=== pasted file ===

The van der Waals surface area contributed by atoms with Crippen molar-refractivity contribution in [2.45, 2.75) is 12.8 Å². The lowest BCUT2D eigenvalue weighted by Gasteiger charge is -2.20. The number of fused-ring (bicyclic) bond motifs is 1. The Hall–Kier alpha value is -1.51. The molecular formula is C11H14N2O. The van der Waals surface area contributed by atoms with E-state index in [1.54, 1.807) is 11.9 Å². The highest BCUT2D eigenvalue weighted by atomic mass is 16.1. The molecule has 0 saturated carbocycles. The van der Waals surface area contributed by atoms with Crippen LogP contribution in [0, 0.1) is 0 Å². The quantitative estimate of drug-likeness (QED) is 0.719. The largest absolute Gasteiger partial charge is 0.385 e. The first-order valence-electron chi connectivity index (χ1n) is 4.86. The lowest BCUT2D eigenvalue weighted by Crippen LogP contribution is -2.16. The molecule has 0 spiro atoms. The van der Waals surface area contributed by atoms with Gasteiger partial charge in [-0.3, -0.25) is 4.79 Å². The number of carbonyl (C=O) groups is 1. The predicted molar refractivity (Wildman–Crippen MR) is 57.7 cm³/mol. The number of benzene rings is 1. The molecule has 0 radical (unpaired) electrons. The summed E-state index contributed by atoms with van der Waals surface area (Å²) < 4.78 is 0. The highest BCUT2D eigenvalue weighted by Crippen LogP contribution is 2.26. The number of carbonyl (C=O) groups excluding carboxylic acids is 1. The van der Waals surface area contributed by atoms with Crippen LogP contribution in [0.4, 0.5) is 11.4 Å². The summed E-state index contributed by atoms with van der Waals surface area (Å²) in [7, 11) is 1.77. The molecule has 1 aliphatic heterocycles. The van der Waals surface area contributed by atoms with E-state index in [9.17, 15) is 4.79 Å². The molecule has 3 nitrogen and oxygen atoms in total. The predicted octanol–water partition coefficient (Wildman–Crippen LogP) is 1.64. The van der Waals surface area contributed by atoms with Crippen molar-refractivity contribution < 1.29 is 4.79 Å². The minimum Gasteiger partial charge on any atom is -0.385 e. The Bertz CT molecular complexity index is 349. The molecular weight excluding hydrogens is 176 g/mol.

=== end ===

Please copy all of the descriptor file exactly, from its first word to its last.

The van der Waals surface area contributed by atoms with Crippen molar-refractivity contribution in [2.45, 2.75) is 12.8 Å². The lowest BCUT2D eigenvalue weighted by Gasteiger charge is -2.20. The number of fused-ring (bicyclic) bond motifs is 1. The Hall–Kier alpha value is -1.51. The molecular formula is C11H14N2O. The van der Waals surface area contributed by atoms with E-state index in [1.54, 1.807) is 11.9 Å². The highest BCUT2D eigenvalue weighted by atomic mass is 16.1. The molecule has 0 saturated carbocycles. The van der Waals surface area contributed by atoms with Crippen LogP contribution in [0, 0.1) is 0 Å². The quantitative estimate of drug-likeness (QED) is 0.719. The largest absolute Gasteiger partial charge is 0.385 e. The first-order valence-electron chi connectivity index (χ1n) is 4.86. The lowest BCUT2D eigenvalue weighted by Crippen LogP contribution is -2.16. The molecule has 0 spiro atoms. The van der Waals surface area contributed by atoms with Gasteiger partial charge in [-0.3, -0.25) is 4.79 Å². The number of carbonyl (C=O) groups is 1. The predicted molar refractivity (Wildman–Crippen MR) is 57.7 cm³/mol. The number of benzene rings is 1. The molecule has 0 radical (unpaired) electrons. The summed E-state index contributed by atoms with van der Waals surface area (Å²) < 4.78 is 0. The highest BCUT2D eigenvalue weighted by Crippen LogP contribution is 2.26. The number of carbonyl (C=O) groups excluding carboxylic acids is 1. The van der Waals surface area contributed by atoms with Crippen LogP contribution in [0.4, 0.5) is 11.4 Å². The summed E-state index contributed by atoms with van der Waals surface area (Å²) in [7, 11) is 1.77. The molecule has 1 aliphatic heterocycles. The van der Waals surface area contributed by atoms with E-state index in [9.17, 15) is 4.79 Å². The molecule has 3 nitrogen and oxygen atoms in total. The predicted octanol–water partition coefficient (Wildman–Crippen LogP) is 1.64. The van der Waals surface area contributed by atoms with Crippen molar-refractivity contribution < 1.29 is 4.79 Å². The minimum Gasteiger partial charge on any atom is -0.385 e. The Bertz CT molecular complexity index is 349. The molecular weight excluding hydrogens is 176 g/mol.